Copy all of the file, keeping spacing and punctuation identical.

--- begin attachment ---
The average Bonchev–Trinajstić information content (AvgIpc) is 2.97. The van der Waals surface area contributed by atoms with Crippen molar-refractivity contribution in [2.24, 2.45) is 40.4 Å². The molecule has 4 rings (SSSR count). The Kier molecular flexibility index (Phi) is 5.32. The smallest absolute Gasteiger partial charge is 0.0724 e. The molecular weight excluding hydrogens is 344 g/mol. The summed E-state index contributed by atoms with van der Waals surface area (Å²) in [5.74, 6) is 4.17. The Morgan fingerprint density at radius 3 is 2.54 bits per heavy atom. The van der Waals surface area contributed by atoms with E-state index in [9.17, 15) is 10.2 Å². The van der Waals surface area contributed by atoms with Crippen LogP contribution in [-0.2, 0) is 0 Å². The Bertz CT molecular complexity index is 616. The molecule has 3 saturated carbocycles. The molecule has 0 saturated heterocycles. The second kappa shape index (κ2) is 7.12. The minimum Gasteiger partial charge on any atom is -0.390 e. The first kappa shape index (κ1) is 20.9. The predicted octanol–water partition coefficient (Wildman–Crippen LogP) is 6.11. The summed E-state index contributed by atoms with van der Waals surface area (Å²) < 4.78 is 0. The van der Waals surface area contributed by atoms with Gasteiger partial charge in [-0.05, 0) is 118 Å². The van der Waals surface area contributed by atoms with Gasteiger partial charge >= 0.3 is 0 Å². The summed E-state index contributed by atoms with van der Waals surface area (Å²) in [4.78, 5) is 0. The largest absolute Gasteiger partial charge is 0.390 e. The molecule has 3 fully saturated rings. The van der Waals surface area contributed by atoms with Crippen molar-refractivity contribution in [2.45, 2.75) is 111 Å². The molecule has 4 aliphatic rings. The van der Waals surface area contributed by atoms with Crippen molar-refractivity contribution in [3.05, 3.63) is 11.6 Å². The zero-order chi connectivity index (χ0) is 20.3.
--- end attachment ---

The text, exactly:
The average Bonchev–Trinajstić information content (AvgIpc) is 2.97. The van der Waals surface area contributed by atoms with Crippen molar-refractivity contribution in [2.24, 2.45) is 40.4 Å². The molecule has 4 rings (SSSR count). The Kier molecular flexibility index (Phi) is 5.32. The smallest absolute Gasteiger partial charge is 0.0724 e. The molecular weight excluding hydrogens is 344 g/mol. The summed E-state index contributed by atoms with van der Waals surface area (Å²) in [5.74, 6) is 4.17. The Morgan fingerprint density at radius 3 is 2.54 bits per heavy atom. The van der Waals surface area contributed by atoms with E-state index in [9.17, 15) is 10.2 Å². The van der Waals surface area contributed by atoms with Crippen LogP contribution in [-0.2, 0) is 0 Å². The Bertz CT molecular complexity index is 616. The molecule has 3 saturated carbocycles. The molecule has 0 saturated heterocycles. The second kappa shape index (κ2) is 7.12. The minimum Gasteiger partial charge on any atom is -0.390 e. The first kappa shape index (κ1) is 20.9. The predicted octanol–water partition coefficient (Wildman–Crippen LogP) is 6.11. The summed E-state index contributed by atoms with van der Waals surface area (Å²) < 4.78 is 0. The van der Waals surface area contributed by atoms with Gasteiger partial charge in [-0.05, 0) is 118 Å². The van der Waals surface area contributed by atoms with Gasteiger partial charge >= 0.3 is 0 Å². The summed E-state index contributed by atoms with van der Waals surface area (Å²) in [4.78, 5) is 0. The largest absolute Gasteiger partial charge is 0.390 e. The molecule has 3 fully saturated rings. The van der Waals surface area contributed by atoms with Crippen molar-refractivity contribution in [2.45, 2.75) is 111 Å². The molecule has 4 aliphatic rings. The van der Waals surface area contributed by atoms with Crippen molar-refractivity contribution in [3.05, 3.63) is 11.6 Å². The zero-order chi connectivity index (χ0) is 20.3.